Work on the Alberta section will continue will the U.S. legal morass continues.

It’s been a bad few days for pipeline in the U.S. with the cancellation of the $8 billion Atlantic Coast gas pipeline in the Southeast and on Monday a ruling that shut down the Dakota Access oil pipeline in North Dakota.

In the Keystone case, an April ruling from U.S. District Judge Brian Morris in Montana had threatened to delay not just Keystone but more than 70 pipeline projects across the U.S., and add as much as $2 billion in costs, according to industry representatives, the AP reported.

TC Energy spokesman Terry Cunha told the AP the company is not giving up on Keystone, but it will have to delay large portions of the 1,900-kilometre pipeline. 

Keystone was proposed in 2008 and would carry up to 830,000 barrels of Alberta crude daily to Nebraska, where it would be transferred to another TC Energy pipeline for shipment to refineries and export terminals on the Gulf of Mexico.

Dave Naylor is the News Editor of the Western Standard

dnaylor@westernstandardonline.com

TWITTER: Twitter.com/nobby7694

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Former Alberta NDP Minister: People shouldn’t jump to conclusions about Communism

“I know some people will see the word Communist and jump to all kinds of conclusions but I’d say give it a read before you do that, it may surprise you,” Shaye Anderson said.

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Just give Communism a try, you might like it.

That’s the message from former Alberta NDP cabinet minister Shaye Anderson, who served as municipal affairs minister under Rachel Notley’s government.

“This is a good read. I know some people will see the word Communist and jump to all kinds of conclusions but I’d say give it a read before you do that, it may surprise you,” Anderson tweeted Monday in response to an article written by Elizabeth Rowley, the leader of the Communist Party of Canada.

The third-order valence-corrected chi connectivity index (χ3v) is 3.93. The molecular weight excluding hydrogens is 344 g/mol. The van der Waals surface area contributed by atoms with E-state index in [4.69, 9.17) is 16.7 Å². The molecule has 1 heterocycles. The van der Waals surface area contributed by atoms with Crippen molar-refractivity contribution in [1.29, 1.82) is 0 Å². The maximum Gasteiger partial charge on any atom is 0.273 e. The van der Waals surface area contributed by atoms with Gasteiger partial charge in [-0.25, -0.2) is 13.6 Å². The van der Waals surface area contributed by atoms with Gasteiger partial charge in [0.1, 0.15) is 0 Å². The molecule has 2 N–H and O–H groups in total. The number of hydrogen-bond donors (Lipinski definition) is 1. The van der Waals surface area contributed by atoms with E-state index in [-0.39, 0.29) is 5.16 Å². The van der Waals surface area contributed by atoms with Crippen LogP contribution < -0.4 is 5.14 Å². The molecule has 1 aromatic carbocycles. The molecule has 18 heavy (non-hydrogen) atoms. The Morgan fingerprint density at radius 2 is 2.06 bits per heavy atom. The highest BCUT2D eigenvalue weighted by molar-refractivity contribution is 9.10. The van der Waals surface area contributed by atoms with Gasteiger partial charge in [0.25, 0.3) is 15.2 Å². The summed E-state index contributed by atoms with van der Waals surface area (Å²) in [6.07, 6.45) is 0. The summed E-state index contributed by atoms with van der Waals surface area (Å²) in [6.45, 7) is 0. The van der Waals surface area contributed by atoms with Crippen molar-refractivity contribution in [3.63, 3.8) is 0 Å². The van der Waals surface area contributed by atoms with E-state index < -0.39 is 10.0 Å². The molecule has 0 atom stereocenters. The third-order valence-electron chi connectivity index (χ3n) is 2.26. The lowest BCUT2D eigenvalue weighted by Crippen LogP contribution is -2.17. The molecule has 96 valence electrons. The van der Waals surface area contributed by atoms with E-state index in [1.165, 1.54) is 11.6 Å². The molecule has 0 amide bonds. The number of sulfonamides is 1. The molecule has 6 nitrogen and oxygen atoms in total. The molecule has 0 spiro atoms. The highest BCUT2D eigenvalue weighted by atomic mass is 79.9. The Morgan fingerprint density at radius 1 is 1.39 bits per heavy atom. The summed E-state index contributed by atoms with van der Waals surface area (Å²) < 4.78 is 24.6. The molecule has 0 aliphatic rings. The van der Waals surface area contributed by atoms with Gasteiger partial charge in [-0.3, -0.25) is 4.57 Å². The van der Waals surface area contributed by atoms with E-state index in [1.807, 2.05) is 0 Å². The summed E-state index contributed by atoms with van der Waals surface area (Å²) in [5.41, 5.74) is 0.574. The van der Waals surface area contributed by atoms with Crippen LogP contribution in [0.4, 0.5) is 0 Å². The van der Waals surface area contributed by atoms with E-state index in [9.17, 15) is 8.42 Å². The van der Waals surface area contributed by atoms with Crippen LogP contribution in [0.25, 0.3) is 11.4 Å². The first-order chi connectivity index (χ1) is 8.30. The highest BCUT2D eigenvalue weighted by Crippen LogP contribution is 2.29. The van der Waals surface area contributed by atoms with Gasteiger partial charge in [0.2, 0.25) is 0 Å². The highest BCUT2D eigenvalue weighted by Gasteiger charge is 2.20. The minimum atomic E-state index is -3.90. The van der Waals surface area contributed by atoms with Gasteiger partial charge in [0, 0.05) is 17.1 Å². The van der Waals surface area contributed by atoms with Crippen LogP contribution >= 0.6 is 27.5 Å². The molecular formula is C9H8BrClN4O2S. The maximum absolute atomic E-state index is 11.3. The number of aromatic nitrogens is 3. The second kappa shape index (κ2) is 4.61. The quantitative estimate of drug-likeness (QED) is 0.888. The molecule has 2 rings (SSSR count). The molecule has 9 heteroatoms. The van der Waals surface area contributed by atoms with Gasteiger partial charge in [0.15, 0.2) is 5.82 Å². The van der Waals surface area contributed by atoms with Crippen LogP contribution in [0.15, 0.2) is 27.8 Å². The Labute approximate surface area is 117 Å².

Anderson tweet

The article, in a Communist website called The People’s Choice, covered a variety of tops including the COVID-19 pandemic and the rioting over police racism.

“The pandemic has underlined all the ills of capitalism. These include privatization and deregulation, tax cuts for the rich and the corporations, trade deals that destroy manufacturing and secondary industry, low wages and precarious work, growing poverty and insecurity,” Rowley wrote.

Elizabeth Rowley
Courtesy YouTube

“Eighty percent of COVID-related deaths in Canada have occurred among residents and workers in long-term care (LTC) homes. Most of these are private, for profit operations that are under-staffed, under-funded, and largely unregulated. LTC must be brought under public healthcare and treated as a public service with federal standards, needs-based staffing and funding.

“It is now clear to everyone that ‘we’re not all in this together.’ The wealthy have managed quite nicely. But the poor and unemployed, and those living and working in cramped or unaffordable housing without childcare, are in desperate straits and much more likely to become infected by the virus.

“While Cuba and China have been providing supplies, equipment and teams of healthcare workers to countries around the world, private producers of essential supplies and equipment in the capitalist countries have raised their prices, selling to the highest bidders.”

In the wake of race riots in the U.S., Rowley called for the disarming of police forces.

“The Central Committee received Party Executive’s previously issued statement supporting the protests and demanding an end to police killings and the systemic racism and violence against Black, Indigenous and racialized peoples. The statement noted that this oppression is a built-in feature of capitalism, which helps generate vast super-profits for the biggest exploiters, the large national and transnational corporations,” she wrote.

“The CC reiterated the Party’s long-standing demands for radical reform of policing. These include charging, prosecuting and sentencing police for crimes such as murder, rape and assault; demilitarizing police forces and disarming most police units, and putting an end to racial profiling and carding; enacting strong civilian control over police; slashing police and military budgets and redirecting those funds to civilian and social spending; and abolishing CSIS, the CSE and RCMP, as well as “anti-terrorist” legislation that threatens civil and democratic rights.”

Dave Naylor is the News Editor of the Western Standard

dnaylor@westernstandardonline.com

TWITTER: Twitter.com/nobby7694